‘Drug addicts push BSNL out of service’

When they (addicts) run out of money, they steal the cables: Officials
Poor cellular, internet services irk subscribers
‘Drug addicts push BSNL out of service’While landlines and broadband service of Bharat Sanchar Nigam Limited (BSNL) continue to remain out of service across various areas of summer capital Srinagar and other townships, officials believe that drug addicts make their heyday by stealing the wires.
According to officials, the connectivity cables have been stolen by the drug addicts in City areas.
“It happens 2-3 times a year. The department have lodged FIRs in this regard.   But I don’t know why the criminals are roaming scot-free,” Hamid Ahmad, BSNL Barzulla Exchange Inspector said. “This is the third time when the cables have been stolen,” he said.  He said that the said it would take more than two weeks to fix the problem across the affected areas.
Senior BSNL official (SDA Barzulla) Shamim Ahmad believes that there were drug addicts who sit near the bund and steal the wires when they run short of money.
“They steal the wires because the wires are made up of copper and after melting the wires, they sell them. For 40-50metres of 2-3 cables, they can easily earn Rs 500 to 600,” said Ahmad.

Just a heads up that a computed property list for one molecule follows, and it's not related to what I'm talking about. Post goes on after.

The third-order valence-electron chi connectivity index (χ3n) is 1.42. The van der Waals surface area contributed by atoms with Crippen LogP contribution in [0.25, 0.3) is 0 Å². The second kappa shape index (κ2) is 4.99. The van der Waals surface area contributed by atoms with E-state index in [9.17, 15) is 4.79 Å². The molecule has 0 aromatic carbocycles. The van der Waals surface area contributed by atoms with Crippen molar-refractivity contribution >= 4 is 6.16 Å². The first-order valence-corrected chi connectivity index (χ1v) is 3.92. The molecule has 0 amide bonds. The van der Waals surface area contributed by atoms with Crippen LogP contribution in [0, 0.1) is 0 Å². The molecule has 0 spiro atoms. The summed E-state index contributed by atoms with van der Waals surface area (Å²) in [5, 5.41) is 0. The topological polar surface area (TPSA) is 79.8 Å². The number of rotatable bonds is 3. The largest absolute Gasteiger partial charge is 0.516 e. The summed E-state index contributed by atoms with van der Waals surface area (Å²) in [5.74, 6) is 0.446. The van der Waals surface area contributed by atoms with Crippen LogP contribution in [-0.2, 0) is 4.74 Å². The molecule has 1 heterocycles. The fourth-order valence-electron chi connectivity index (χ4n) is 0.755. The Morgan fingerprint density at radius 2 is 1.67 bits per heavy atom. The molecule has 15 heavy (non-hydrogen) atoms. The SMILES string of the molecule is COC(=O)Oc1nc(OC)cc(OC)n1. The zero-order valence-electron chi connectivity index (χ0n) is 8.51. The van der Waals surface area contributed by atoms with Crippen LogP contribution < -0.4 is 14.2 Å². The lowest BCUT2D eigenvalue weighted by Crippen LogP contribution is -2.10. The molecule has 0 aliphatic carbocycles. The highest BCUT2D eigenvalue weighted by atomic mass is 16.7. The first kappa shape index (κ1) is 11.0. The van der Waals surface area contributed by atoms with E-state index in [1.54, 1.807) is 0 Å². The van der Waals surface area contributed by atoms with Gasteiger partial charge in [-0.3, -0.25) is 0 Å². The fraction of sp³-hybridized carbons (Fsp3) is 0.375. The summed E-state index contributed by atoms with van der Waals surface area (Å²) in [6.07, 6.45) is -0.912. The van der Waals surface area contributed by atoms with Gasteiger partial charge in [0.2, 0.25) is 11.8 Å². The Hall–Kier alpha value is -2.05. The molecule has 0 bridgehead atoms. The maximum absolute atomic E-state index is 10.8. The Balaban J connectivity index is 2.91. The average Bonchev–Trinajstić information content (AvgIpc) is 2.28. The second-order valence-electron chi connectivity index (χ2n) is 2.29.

The locals are not only hampered by the disconnectivity but the connectivity as well.
Imran Yousuf, resident of Natipora said, “All the areas are disconnected. Moreover it was being announced that the minimum speed of internet would be 2mbps but it’s not so. When it was the time to implement the decision, it was uploaded on the website that the speed would switch back to 512kbps. BSNL is a mess now!”
The General Manager of BSNL broadband, M Manicham said, “It cannot be so. It was announced to be 2mbps but it’s subject to the plan you opt for. People might have got confused. Whatever we announce is subject to the fair plan.”
 “Now the system is completely denying the facts. It doesn’t even matter now. We don’t know how much time they will take. If we go by their speed, it will take them year’s altogether!” said another affected resident from Iram Colony, Natipora.
A BSNL contractor, Idrees has been assigned the job to boar the wires 10feet deep into to ground.
 “After floods, the ground near that area has become soft and that made it easy for the thieves to steal.”
Pertinently the BSNL subscribers across Jammu and Kashmir have criticising the government run cellular company for providing poor cellular connectivity and irritant broadband service. The angry subscribers said the service of BSNL has gone from bad to worse over past some weeks largely.
Ishfaq Ahmad, a subscriber, from City’s Bhag-e-Mehtaab area, said that poor connectivity, call drops, weak signal and other irritants have become perennial problems with BSNL service.
 “The internet connectivity in my area is simply pathetic,” Ahmad said.
He said that consumers not only have to suffer because of erratic service but BSNL hardly makes an attempt to make people aware as to what is wrong with service. There is hardly any accountability and when you call customer service, the agent on the only line has hardly any clue.  “This is highly pathetic of this government-run service provider who claims to be the leading telecom operators,” he said.
Another customer from Humhama, said: “This area has perhaps been forgotten by the BSNL. The service here remains too feeble that often I have to come out of my house to get make an important call,” he said.